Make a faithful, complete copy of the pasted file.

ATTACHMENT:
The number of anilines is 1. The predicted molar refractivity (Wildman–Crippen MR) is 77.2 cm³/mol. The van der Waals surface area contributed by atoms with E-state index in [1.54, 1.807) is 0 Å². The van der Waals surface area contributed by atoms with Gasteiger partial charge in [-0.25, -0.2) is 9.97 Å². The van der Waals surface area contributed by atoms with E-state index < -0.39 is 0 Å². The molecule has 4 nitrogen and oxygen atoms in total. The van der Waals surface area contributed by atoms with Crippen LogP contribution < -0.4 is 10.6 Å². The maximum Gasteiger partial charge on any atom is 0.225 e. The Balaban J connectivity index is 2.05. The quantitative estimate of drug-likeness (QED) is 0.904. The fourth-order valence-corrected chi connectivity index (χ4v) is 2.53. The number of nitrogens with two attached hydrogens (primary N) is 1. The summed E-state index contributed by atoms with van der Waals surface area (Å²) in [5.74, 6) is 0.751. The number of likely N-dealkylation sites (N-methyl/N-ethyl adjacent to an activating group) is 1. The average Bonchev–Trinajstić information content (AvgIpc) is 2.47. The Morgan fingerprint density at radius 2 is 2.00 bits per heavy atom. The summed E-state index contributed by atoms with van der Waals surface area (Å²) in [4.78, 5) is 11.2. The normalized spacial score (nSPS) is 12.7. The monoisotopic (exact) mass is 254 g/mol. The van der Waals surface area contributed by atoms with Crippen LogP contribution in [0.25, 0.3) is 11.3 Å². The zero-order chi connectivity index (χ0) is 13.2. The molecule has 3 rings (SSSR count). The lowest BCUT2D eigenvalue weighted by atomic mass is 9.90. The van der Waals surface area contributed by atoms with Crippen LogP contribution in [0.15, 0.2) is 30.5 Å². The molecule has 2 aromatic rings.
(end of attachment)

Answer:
The number of anilines is 1. The predicted molar refractivity (Wildman–Crippen MR) is 77.2 cm³/mol. The van der Waals surface area contributed by atoms with E-state index in [1.54, 1.807) is 0 Å². The van der Waals surface area contributed by atoms with Gasteiger partial charge in [-0.25, -0.2) is 9.97 Å². The van der Waals surface area contributed by atoms with E-state index < -0.39 is 0 Å². The molecule has 4 nitrogen and oxygen atoms in total. The van der Waals surface area contributed by atoms with Crippen LogP contribution < -0.4 is 10.6 Å². The maximum Gasteiger partial charge on any atom is 0.225 e. The Balaban J connectivity index is 2.05. The quantitative estimate of drug-likeness (QED) is 0.904. The fourth-order valence-corrected chi connectivity index (χ4v) is 2.53. The number of nitrogens with two attached hydrogens (primary N) is 1. The summed E-state index contributed by atoms with van der Waals surface area (Å²) in [5.74, 6) is 0.751. The number of likely N-dealkylation sites (N-methyl/N-ethyl adjacent to an activating group) is 1. The average Bonchev–Trinajstić information content (AvgIpc) is 2.47. The Morgan fingerprint density at radius 2 is 2.00 bits per heavy atom. The summed E-state index contributed by atoms with van der Waals surface area (Å²) in [4.78, 5) is 11.2. The normalized spacial score (nSPS) is 12.7. The monoisotopic (exact) mass is 254 g/mol. The van der Waals surface area contributed by atoms with Crippen LogP contribution in [0.25, 0.3) is 11.3 Å². The zero-order chi connectivity index (χ0) is 13.2. The molecule has 3 rings (SSSR count). The lowest BCUT2D eigenvalue weighted by atomic mass is 9.90. The van der Waals surface area contributed by atoms with Crippen LogP contribution in [0.15, 0.2) is 30.5 Å². The molecule has 2 aromatic rings.